“It just gives you even more respect and admiration for her being able to achieve what she did,” he said. “She was committed to writing all the time. If you're swimming against the tide as undoubtedly she was ... it should inspire us all.”
As he struck up the symphony Thursday night, it was easy to see why. Price’s piece is anchored in the European classical canon, but it makes room for long, graceful nods to Black spirituals, the nineteenth century Black church, choir and African drums. Parts of the first movement are so sweeping that it’s hard not to want to hear them on repeat before going on to the rest of the piece.
The hook, at the very core of which is a full-lunged bassoon, flows like a river through it: at its most forceful it surges at full volume before remembering that it is not the sea. The longer one listens, the more surprises they find. Drums roll so fast they sound like water. Strings get dizzy chasing each other in a way that is very Romantic, and then they surprise listeners by plunging right back into American melodies.
Horns swell until they seem like they are on all sides. Cymbals crash, and oboe cuts miraculously through them. Sparkling chimes ring the audience into being (Thursday, Neale seemed to will the forward with a raised arm and long, deliberate fingers). Price weaves in rhythmic elements of juba, a precursor to tap, and the piece undulates with it. When the symphony ends, there’s a fullness and a loss at the same time. It’s like looking forward to church all week, and then realizing Monday is still happening.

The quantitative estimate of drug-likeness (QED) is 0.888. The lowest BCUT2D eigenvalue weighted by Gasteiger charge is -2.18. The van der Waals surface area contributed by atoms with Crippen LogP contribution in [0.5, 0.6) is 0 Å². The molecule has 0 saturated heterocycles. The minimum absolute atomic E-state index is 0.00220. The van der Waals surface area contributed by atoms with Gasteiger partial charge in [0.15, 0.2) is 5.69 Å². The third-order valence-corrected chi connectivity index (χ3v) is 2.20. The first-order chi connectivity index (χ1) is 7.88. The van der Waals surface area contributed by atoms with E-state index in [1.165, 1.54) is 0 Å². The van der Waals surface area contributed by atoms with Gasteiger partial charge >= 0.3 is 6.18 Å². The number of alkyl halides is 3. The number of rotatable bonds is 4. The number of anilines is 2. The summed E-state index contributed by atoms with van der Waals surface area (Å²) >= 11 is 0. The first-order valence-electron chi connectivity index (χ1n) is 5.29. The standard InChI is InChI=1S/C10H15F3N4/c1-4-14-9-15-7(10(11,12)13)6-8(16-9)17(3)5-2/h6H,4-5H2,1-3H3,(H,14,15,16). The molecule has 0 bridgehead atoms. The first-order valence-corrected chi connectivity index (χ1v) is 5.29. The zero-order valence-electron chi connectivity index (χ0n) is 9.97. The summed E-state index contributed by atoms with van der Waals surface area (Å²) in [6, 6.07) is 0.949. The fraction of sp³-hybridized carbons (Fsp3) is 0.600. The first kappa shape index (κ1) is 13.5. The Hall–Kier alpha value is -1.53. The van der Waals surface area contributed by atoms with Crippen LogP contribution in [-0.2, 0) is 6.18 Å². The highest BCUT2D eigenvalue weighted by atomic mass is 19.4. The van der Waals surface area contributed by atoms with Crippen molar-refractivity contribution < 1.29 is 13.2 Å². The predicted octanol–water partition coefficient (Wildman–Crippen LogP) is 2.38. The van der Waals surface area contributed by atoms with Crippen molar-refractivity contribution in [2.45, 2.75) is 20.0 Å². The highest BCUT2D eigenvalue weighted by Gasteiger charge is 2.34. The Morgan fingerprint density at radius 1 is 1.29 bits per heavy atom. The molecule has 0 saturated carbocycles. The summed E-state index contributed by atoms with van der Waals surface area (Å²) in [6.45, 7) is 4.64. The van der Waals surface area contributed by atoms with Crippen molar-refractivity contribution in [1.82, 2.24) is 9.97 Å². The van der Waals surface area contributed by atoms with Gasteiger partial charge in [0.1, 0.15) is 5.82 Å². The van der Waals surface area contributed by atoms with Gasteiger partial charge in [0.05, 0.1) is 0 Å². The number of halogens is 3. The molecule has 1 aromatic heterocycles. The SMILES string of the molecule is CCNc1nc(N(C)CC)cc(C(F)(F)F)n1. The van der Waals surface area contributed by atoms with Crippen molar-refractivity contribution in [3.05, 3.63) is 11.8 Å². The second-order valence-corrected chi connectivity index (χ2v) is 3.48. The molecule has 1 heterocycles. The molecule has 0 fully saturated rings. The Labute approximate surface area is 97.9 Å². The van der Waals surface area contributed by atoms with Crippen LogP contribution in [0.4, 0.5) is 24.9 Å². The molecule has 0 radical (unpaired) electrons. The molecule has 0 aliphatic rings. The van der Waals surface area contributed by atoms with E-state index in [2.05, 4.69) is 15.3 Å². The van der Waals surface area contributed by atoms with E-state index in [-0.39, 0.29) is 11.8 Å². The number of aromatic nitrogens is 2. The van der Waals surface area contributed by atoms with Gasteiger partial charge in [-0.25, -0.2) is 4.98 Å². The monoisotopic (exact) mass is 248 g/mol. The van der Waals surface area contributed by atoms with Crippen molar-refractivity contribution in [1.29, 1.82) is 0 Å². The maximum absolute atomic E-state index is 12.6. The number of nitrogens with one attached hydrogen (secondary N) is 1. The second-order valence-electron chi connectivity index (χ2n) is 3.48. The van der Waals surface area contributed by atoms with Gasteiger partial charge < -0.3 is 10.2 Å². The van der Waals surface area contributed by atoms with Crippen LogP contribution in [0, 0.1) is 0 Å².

Thursday, Neale did right by his audience by placing the work after Rossini’s galloping William Tell Overture, but before Dvořák’s Cello Concerto in B Minor. The piece lifts the listener up: it starts with an opening that swells around the cello and then falls back, making room for the instrument to do the talking. And it does, racing forward until it becomes sinuous and winds upward. It weaves in spiritual melodies with reverence and grace.
And then, close to the end, Dvořák goes so quiet one could hear a pin drop. It’s an exhilarating fake out to an end that seems punchy but not abrupt.
Herbert, whose parents played in the Sun Valley Music Festival with Neale for years, carried the piece Thursday. He is a cellist that performs with his entire body, making the instrument breathe and wail as quickly as it can sing. As he gave himself over to the instrument—and it to him—the audience a chance to hear the similarities between the composers without diminishing Price’s work.
In so doing, the NHSO also pointed to something much more resonant: Price and Dvořák aren’t singular in their conversation. In their overlapping music history is the story of Elvis shortchanging Big Mama Thornton, of the economic exploitation of Gertrude “Ma” Rainey, of the fact that composer Julia Perry still isn’t a household name five decades after her death, and may not ever be. In other words: how many other Florence Prices have been overlooked, maybe by design?
How can one organization work against that pattern?
In a program accompanying the performance, the symphony included information on its #MakeFlorenceFamous campaign, with accompanying post-it notes for audience members to fill out after listening to the work. As attendees left the hall, they had a space to leave post-its by the door.
“I hope that people really start talking after the concert,” Neale said. “Like, ‘Can you believe that? I had no idea what a wonderful gem of a symphony.’ I hope there will be somebody out there, maybe a young person, maybe another young Black woman, who looks at that and is inspired in any way possible.”
To find out about upcoming events at the New Haven Symphony Orchestra, including a March 7 concert celebrating Price, click here.